Dallas (CNN)A female usher reaches across the church pew and hands a woman a stack of tissue. She presses it against her face, the tears rolling down her cheeks. She can hardly contain herself.
Where do we go from here? A nation united in grief seeks answers
There's too much pain in this city. There's too much pain in the black community. She cannot hold it in any longer. Fellow churchgoers embrace her, and tell her it will get better. This is where change begins.
For three hours she and other Dallas residents of all races sat alongside police officers, the mayor and government officials seeking a sanctuary from the pain that has torn this nation apart.
They packed the pews on Sunday in Dallas at the Potter's House Church, bound by their grief for five fallen officers. They were joined by the words of two families of black men in Minnesota and Louisiana shot and killed by police this week.
"We live in troubled times," Bishop T.D. Jakes of the Potter's House Church told his congregation. "Our faith has been tested, our resolve has been tested."
But there was no line drawn about whether black lives matter or blue lives matter. Instead, at this emotionally charged town hall, they wept together inside a church that acted as a haven for a country united in mourning. They sought healing for all communities in the wake of protests and tragedy. They toed the fine line of praising police in Dallas and paying tribute, but shining a light on officer-involved shootings.
They were determined to pray, but also to seek answers and action. And churchgoers listened to the heartbreaking words of those who are forever intertwined with this week of tragedy.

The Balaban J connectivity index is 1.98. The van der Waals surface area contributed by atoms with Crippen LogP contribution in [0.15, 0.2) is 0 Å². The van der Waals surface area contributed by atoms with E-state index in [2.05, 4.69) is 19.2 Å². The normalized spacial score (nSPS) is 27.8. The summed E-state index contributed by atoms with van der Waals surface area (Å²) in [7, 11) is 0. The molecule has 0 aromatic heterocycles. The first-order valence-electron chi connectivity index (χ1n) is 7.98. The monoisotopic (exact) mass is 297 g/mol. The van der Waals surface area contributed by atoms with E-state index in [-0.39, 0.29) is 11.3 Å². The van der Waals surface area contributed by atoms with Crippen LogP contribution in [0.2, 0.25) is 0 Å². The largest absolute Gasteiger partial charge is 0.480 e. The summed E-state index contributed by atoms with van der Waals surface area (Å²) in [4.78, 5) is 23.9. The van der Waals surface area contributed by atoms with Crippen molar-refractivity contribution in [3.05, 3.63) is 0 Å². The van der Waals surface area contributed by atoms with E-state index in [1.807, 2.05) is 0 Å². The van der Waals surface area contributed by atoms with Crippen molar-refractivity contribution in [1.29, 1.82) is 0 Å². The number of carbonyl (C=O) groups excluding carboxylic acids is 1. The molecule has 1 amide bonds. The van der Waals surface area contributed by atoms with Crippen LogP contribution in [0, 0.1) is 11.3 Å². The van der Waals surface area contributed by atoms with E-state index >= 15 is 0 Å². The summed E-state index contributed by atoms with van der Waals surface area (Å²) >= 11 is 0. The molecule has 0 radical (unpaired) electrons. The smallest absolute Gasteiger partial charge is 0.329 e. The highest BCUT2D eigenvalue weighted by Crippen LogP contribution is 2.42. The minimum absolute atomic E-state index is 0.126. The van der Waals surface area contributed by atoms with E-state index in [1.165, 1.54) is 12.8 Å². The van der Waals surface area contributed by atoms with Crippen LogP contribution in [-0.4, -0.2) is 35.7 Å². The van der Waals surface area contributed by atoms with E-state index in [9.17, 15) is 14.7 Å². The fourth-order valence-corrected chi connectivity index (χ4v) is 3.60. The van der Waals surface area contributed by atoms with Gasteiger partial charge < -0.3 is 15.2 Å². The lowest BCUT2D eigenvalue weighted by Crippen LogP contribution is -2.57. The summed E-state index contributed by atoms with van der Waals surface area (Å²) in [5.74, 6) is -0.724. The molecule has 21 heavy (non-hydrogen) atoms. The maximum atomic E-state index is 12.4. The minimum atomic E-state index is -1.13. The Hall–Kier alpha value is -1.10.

A police officer, a senator and the mayor of Dallas spoke. The aunt of Alton Sterling shared the stage, describing her devastation about how he was killed by police. His mother spoke to the parishioners by phone. Philando Castile's fiancée, who livestreamed the aftermath of his killing by a cop, called in to the service from Minneapolis.
They each spoke of their losses, their struggles and frustration on policing. And while they come from different perspectives, they intersect at the very crossroads where this country is struggling.
Community leaders and family members each spoke, equal parts sermon, eulogy and a rallying cry for change.
"I don't want to live in a world without police ... or in a world where my son is shot for doing something stupid. It's not black suffering or white suffering. It's all suffering," Jakes told the congregation.
"Heal our land," the pastor said in prayer. "From the White House to the crack house, heal our land."
And so that's exactly what they tried to do. They bowed their heads and held hands. They listened to those who have suffered unspeakable tragedy. And they hoped those stories could help a shattered nation answer the question: "Where do we go from here?"
Diamond Reynolds said she is still telling her daughter everything is going to be OK. Just like her daughter comforted her as Reynolds broadcast live on Facebook.
Her fiancé, Philando Castile, had just been shot in Falcon Heights, Minnesota.